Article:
Social Justice and Human Rights
College of Humanities and Social Sciences

Fuertes Travels to Philippines and Rwanda

Plantation visit
Students visit a tropical fruit plantation in the Philippines.

For many people, summer break is an opportunity to relax and slow down, but for New Century College faculty member Al Fuertes this summer was a time to pursue his own teaching, research and outreach to diverse audiences overseas. From the Philippines to Rwanda, Fuertes pursued his efforts to promote healing and understanding, especially among victims of human rights violations.

Fuertes led a group of nine students on a four-week trip to the Philippines in his six-credit course Human Trafficking, Environmental Issues and Grassroots Peacebuilding. Students visited tropical fruit plantations and the communities that rely on them for employment yet often suffer from exposure to pesticides. Students also visited three of the world’s largest landfills to learn how local residents survive in neighboring areas. Contrasting these experiences, students also visited an organic rice farm and swam in protected waters home to giant, gentle whale sharks.

In addition to environmental concerns, students also learned about the human rights issues facing residents. Through local NGOs, students heard first hand accounts of human trafficking and listened to survivors’ stories of escape and reentry to society. Students also experienced a home stay with local families and participated in service learning with NGOs to address specific areas of interest such as education, conservation and community development.

Finally, students spent time at the Mindanao Peacebuilding Institute (MPI) where they learned about peacebuilding, post-war reconstruction and community development. Fuertes led one session on trauma and healing as part of the MPI experience. One key component in all Fuertes’ courses is his focus on how American students can impact these global challenges regarding social and environmental justice.

Following this intensive four-week course, Fuertes led four additional worshops to foster understanding of complex and difficult topics. The first three were conducted in the Philippines. The first was through MPI, the second was centered on conflict resolution in public schools. It was organized by the Department of Education, Surigao City Division, attended by school principals, supervisors, and superintendents. The third focused on human trafficking in the Philippines and was organized by the Center for Islam and Democracy, and KaSaMa, in cooperation with the Philippine Government Insurance System (GSIS).

Fuertes’ forth workshop was conducted in Rwanda and addressed methods for first-line service providers to support their personal healing while continuing their critical work in community development. In the 1990s, Rwandans experienced a civil war that led to the mass killings of an estimated 800,000 to 1,000,000 people. Today, Rwandan communities continue to recover from this grim history.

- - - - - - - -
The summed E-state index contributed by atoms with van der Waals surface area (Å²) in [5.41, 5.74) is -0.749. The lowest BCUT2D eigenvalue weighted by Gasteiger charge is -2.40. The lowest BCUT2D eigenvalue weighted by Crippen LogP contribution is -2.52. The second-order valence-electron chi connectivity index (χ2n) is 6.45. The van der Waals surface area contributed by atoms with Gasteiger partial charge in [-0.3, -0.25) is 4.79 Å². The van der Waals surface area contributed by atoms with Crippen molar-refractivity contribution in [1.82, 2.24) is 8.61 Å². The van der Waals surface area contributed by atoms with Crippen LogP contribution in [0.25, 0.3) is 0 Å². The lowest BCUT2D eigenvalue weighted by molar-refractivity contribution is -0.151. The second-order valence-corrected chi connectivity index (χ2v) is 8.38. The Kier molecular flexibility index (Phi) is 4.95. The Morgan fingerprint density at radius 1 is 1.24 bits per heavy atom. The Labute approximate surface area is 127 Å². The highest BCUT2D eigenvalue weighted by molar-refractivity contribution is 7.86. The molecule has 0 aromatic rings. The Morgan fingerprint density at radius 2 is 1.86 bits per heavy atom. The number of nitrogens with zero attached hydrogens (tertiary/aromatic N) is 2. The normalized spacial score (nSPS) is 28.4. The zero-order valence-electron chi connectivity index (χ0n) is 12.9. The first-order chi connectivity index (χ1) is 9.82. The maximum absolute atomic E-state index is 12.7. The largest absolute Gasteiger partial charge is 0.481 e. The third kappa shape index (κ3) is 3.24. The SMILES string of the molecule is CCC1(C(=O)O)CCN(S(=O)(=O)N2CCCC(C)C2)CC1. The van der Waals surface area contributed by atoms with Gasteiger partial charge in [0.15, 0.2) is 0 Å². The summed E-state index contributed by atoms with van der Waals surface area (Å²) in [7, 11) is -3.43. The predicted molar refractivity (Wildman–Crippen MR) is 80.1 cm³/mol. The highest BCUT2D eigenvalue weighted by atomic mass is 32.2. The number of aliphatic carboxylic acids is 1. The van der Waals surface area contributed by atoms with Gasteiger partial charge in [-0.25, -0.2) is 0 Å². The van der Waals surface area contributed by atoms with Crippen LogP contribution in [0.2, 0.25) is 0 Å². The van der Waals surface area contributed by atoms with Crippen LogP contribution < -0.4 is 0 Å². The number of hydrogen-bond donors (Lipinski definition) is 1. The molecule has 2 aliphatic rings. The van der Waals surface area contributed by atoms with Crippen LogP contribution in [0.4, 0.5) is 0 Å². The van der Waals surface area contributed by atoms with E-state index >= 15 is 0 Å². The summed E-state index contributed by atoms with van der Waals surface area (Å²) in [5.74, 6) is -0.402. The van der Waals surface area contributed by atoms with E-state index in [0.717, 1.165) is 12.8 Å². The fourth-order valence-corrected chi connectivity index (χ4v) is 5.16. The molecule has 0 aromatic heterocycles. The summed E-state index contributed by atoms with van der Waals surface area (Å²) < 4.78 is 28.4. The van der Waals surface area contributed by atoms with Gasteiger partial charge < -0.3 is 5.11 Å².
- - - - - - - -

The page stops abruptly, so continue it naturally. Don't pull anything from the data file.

In his role as workshop facilitator, Fuertes encouraged participants to explore the theme of resilience and the nature and dynamics of healing. The group included members from various ethnicities, and all had suffered personal loss from the Rwandan mass genocide.

Despite their ties to the different sides of the conflict, Fuertes noted that all participants worked to understand and share. He said, “It was surprising to me that there was so little blame and not much tension in the room.”

Using a variety of activities to help establish a safe environment for communication, Fuertes helps participants identify the causes of trauma and define their own vision for healing at the personal and community levels.

Fuertes said, “My approach in these workshops is very interdisciplinary…Trauma destroys relationships, cultures and lives… Everyone has a role to play in reconciliation… [As a facilitator] part of my role is to help participants realize that no matter how victimized someone is, they are all participants in their own healing.”

The workshop was sponsored by the United Evangelical Mission, and Fuertes concluded his trip with a visit to the Hotel des Milles Collines. This hotel was made famous by the movie Hotel Rwanda which told the story of more than 1,200 people who sought refuge there in 1994.

This semester, Fuertes teaches NCLC 101: Narratives of Identity and NCLC 475: Human Trafficking and the International Community.

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